Lady Constance Lytton
Aristocrat, Suffragette, Martyr
Raised amid the grandeur of Knebworth House, Lady Constance Lytton was an unlikely radical. Drawing on unpublished family papers, this biography tells her story for the first time: how, witnessing the trial of Emmeline and Christabel Pankhurst, she became convinced that women must win the right to vote; and how, in jail, she discovered that her status afforded her preferential treatment, and on release disguised herself to discover the horrors that other suffragettes were forced to endure.
Psychedelia and Other Colours
The music writer Rod Chapman takes ‘the scenic route’ in his exploration of the history and cultural impact of LSD in the mid 1960s. Starting with earlier experiments with drugs by poets, painters and musicians, Chapman describes what was really going on, from Haight-Ashbury hippies to Charles Manson in the USA, and from Love Me Do to the trajectory of the Rolling Stones’ Brian Jones ‘from blues purist to experimentalist to crushed spirit’.
The Deadly Legacy of India's Partition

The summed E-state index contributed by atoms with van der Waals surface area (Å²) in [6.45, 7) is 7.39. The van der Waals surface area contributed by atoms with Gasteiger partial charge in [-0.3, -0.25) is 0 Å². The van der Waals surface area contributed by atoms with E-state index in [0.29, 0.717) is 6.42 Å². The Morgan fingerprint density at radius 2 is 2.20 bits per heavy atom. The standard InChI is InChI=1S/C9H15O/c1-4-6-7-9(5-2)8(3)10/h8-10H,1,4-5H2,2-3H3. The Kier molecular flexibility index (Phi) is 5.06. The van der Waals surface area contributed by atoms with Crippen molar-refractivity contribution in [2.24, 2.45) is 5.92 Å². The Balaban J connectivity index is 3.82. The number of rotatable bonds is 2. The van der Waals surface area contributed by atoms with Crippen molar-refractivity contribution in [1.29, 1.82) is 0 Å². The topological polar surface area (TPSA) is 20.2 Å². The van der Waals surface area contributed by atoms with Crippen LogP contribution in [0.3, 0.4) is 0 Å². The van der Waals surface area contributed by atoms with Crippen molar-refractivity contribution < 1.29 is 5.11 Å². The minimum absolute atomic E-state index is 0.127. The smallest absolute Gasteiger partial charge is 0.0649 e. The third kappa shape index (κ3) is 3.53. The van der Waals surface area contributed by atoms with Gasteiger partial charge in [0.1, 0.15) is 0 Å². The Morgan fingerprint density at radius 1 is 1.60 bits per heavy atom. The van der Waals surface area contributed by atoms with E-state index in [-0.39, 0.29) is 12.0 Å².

Seventy years ago the British Raj was dissolved and the self-governing countries of India and Pakistan were born at midnight on 14–15 August 1947. But in the months surrounding Partition violence broke out between Hindus, Muslims and Sikhs, resulting in widespread ethnic cleansing that carved a gulf between the two countries with terrible consequences to this day. This book investigates how things went so very wrong, and left a toxic legacy of extremism, terror and nuclear proliferation.
Science, Society and Power
Environmental Knowledge and Policy in West Africa and the Caribbean
Focusing on environment, forestry and conservation sciences, this study explores the transformation in global science and its contrasting effects in Guinea, one of the world’s poorest countries, and the more prosperous Trinidad.
Passage to the World